paper
18 November 2016 | Children's Fiction

Christmas shopping – books for 5-8 year-olds

I don’t think I have ever, ever used my credit card as much as I have in the last two weeks! Christmas shopping, five December birthdays, furniture for our newly renovated house (we’re back in a few weeks) – the numbers have nearly worn off the card.

But I hope you are still in the mood for Christmas shopping because I have a list of fabulous books for the 5-8 year-old set. I usually buy my books from Readings, Booktopia, Dymocks and Tim’s Bookshop. I subscribe to their newsletters and updates and watch out for when they have sales or discounts.

Often kids in prep, grade 1 or grade 2 who are happy to read picture books suddenly become reluctant to read them. Maybe they think picture books are for babies. Maybe their older siblings are reading thick chapter books. Maybe they want to collect a series – because kids are collectors, aren’t they? So these kids need books that are divided into chapters or sections but have a large font, some illustrations and possibly have speech bubbles or captions to break up long chunks of text. All of these books can be read by a parent first – one or two chapters a night – and then read on their own later.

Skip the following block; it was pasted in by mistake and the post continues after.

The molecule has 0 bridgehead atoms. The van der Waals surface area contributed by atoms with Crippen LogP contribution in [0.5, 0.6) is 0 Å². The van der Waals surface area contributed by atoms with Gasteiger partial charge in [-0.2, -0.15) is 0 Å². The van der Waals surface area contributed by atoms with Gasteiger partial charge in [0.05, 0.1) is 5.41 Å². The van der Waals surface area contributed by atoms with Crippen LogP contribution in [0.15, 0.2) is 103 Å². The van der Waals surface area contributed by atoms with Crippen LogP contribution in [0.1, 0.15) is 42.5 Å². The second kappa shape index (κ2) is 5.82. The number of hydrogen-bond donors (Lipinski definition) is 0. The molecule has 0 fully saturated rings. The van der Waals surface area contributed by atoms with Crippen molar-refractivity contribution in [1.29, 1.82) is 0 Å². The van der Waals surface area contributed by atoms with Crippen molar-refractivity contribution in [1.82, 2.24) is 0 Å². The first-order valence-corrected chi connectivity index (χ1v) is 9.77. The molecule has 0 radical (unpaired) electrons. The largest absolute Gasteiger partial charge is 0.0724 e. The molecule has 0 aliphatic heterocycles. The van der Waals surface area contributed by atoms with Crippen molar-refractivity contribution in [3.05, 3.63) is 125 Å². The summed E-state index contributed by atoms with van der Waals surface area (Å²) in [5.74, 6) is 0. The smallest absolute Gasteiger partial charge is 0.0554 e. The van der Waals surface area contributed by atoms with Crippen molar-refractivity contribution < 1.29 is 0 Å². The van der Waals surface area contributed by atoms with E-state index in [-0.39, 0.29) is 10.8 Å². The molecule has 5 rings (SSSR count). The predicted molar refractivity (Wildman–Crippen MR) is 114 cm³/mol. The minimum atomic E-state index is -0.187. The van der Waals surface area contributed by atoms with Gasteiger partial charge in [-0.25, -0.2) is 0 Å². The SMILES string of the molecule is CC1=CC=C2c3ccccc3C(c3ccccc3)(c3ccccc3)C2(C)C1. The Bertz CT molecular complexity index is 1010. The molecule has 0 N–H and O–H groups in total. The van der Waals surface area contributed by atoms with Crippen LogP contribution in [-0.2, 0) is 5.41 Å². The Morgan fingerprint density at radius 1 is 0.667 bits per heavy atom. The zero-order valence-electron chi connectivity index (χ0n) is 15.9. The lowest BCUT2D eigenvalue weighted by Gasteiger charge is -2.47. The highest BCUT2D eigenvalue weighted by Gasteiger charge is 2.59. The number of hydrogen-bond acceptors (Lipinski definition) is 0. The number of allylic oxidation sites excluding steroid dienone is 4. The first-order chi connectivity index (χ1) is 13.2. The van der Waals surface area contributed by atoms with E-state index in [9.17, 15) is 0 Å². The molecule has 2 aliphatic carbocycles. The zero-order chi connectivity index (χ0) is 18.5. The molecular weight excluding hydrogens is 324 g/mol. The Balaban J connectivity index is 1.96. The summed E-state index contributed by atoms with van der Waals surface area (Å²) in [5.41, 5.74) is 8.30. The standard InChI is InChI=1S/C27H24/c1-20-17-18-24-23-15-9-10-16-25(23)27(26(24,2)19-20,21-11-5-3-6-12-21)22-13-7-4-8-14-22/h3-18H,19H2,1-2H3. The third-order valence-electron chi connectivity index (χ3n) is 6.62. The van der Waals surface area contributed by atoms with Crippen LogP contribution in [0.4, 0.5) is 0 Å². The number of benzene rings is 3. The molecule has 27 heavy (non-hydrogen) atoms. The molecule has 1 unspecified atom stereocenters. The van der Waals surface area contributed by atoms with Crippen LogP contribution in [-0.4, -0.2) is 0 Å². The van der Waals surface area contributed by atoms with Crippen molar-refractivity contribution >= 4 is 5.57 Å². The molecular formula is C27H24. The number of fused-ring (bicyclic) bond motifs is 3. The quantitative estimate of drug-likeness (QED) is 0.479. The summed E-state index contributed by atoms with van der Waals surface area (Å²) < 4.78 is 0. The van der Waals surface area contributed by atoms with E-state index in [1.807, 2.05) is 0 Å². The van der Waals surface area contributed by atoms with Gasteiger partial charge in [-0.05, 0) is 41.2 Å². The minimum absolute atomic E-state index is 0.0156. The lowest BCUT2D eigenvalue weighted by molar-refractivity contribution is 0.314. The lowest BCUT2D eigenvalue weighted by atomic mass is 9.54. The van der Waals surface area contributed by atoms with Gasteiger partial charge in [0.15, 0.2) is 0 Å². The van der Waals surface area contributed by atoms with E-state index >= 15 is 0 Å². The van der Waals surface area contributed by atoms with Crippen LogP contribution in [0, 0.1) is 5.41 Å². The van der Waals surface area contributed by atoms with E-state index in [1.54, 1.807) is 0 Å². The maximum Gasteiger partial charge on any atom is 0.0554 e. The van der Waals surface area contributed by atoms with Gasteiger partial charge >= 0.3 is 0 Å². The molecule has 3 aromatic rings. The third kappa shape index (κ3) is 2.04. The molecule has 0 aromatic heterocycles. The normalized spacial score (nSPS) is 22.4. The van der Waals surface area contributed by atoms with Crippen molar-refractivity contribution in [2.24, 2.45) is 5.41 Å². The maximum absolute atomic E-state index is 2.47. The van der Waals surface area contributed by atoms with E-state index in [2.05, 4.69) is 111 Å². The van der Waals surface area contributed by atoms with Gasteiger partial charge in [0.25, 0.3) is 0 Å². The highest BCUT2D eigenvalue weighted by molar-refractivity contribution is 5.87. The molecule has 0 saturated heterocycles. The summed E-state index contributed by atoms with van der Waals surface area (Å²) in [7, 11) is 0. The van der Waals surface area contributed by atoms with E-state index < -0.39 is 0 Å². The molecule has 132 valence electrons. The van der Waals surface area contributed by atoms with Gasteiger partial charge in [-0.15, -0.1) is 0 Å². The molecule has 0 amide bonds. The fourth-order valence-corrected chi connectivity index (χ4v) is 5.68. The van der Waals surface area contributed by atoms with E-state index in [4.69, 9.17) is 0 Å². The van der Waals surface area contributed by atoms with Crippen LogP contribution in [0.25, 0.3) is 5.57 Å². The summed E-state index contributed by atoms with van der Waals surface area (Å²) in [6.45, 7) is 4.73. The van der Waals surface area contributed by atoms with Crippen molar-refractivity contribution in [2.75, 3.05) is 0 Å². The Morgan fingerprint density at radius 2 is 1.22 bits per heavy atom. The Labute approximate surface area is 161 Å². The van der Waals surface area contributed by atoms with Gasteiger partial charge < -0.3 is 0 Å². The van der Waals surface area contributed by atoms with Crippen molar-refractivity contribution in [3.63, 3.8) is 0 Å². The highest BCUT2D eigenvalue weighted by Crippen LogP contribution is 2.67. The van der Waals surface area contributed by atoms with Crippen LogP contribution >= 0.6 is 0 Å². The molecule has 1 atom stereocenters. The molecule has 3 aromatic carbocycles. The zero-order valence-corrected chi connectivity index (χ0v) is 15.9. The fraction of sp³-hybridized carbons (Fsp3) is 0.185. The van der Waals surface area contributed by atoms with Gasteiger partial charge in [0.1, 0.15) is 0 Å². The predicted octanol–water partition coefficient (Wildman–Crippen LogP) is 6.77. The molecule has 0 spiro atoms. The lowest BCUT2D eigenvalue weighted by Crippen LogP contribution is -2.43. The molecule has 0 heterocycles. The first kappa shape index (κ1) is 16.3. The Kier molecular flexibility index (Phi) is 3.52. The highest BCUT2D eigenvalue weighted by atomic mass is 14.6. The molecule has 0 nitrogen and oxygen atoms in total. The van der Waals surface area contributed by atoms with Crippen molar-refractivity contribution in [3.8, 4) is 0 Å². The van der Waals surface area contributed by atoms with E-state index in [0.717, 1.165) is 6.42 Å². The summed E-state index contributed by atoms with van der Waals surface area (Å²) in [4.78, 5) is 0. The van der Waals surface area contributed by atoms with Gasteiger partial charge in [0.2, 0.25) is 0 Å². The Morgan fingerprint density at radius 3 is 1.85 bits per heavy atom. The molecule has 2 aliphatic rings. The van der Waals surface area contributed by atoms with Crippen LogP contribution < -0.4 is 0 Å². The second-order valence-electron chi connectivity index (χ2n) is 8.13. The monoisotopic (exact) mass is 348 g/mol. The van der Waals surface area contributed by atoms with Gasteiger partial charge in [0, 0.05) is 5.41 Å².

xmeet-poppy-jpg-pagespeed-ic-acbt6h_gf_

  • Our Australian girl series – multiple authors – there are many, many books in this series, as each set follows the adventures of one girl over four books. These books are a coveted, collectable series. The books focus on a certain aspect of Australia’s history but the story comes first. The authors, such as Sofie Laguna, Gabrielle Wang and Sally Rippin, are experienced, natural storytellers so the story is riveting and engaging, regardless of whether it is set in the 1800s or 1900s. A lovely series ¬†– ¬†more for girls.

xdanny-best-jpg-pagespeed-ic-rkc4z6kfwi

  • Danny Best, written by Jen Storer and illustrated by Mitch Vane – Mr 7 loves this book and has read it half a dozen times. Here are some of the plot points – swamp of despair, farts, booby traps and the tortured warrior’s racetrack. The back cover blurb states that Danny makes the rules. Danny breaks the rules. Danny Best is full on. Perfect for 6-8 year old boys.

xweirdo-jpg-pagespeed-ic-9otr_yedpt